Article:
In question time today, Opposition leader David Crisafulli questioned whether the Public Service Commission had threatened the independence of the Integrity Commissioner, Nikola Stepanov.
Palaszczuk responded by noting the Office of the Integrity Commissioner was the subject of a routine independent review, due to be completed by the end of the month, that would report on its powers, responsibilities and relationship with other public sector agencies.
Crisafulli then asked why the Public Service Commission had seized laptops and mobile phones from the Office of the Integrity Commissioner. Palaszczuk initially said that was a matter for the Public Service Commission, but later added that her department had advised her how to respond on the issue.
“Certain matters have been referred to the CCC and it would be inappropriate for me to comment,” Palaszczuk told parliament.
The nature of the allegations being examined by the CCC remain unclear. It has yet to publicly confirm an investigation.
Opposition integrity spokeswoman Fiona Simpson sought and received an assurance from Palaszczuk that no sensitive material would be passed on to her government, but only after being ordered to withdraw an inference that the Premier’s 30-strong team of media advisers might obtain information about whistleblowers.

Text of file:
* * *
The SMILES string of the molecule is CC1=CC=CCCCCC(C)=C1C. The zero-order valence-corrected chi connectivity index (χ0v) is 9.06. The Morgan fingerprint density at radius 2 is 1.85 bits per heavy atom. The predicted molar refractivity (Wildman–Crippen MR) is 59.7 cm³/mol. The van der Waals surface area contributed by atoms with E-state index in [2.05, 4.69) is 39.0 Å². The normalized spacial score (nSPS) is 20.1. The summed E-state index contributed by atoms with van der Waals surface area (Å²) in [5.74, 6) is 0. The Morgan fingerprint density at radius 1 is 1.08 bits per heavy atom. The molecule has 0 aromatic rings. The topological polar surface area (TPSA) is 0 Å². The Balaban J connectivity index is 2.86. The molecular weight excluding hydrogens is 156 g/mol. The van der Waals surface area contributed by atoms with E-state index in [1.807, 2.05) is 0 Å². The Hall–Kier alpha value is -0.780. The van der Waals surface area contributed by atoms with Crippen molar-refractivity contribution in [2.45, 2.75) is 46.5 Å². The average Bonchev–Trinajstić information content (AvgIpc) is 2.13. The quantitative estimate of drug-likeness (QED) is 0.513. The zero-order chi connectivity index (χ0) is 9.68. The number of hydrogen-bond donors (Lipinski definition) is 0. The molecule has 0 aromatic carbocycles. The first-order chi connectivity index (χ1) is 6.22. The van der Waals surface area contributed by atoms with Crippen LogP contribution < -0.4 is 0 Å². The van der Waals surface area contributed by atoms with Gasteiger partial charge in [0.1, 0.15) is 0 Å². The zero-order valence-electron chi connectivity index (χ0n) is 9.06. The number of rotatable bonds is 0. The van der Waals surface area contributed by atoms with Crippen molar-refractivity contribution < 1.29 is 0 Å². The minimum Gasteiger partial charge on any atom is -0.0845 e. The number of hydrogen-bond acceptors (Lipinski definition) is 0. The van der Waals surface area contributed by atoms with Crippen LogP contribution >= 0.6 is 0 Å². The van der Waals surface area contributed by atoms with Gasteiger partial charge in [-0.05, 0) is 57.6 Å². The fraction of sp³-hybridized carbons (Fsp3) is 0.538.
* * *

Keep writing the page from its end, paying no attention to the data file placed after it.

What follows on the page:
The Opposition had previously tried to raise similar issues with Stepanov directly while she was giving evidence to a Budget estimates committee hearing. The Integrity Commissioner at the time said she was unaware of any investigation into her office.
Palaszczuk said Stepanov was able to raise any issues with the independent review.
“She takes that position very seriously, and she carries out her job to the best of her abilities,” the Premier said.
“I have a firm belief that she can carry out her job as required to under the Act.”
Palaszczuk vowed to release the report once it had been considered by the government.Jump to next article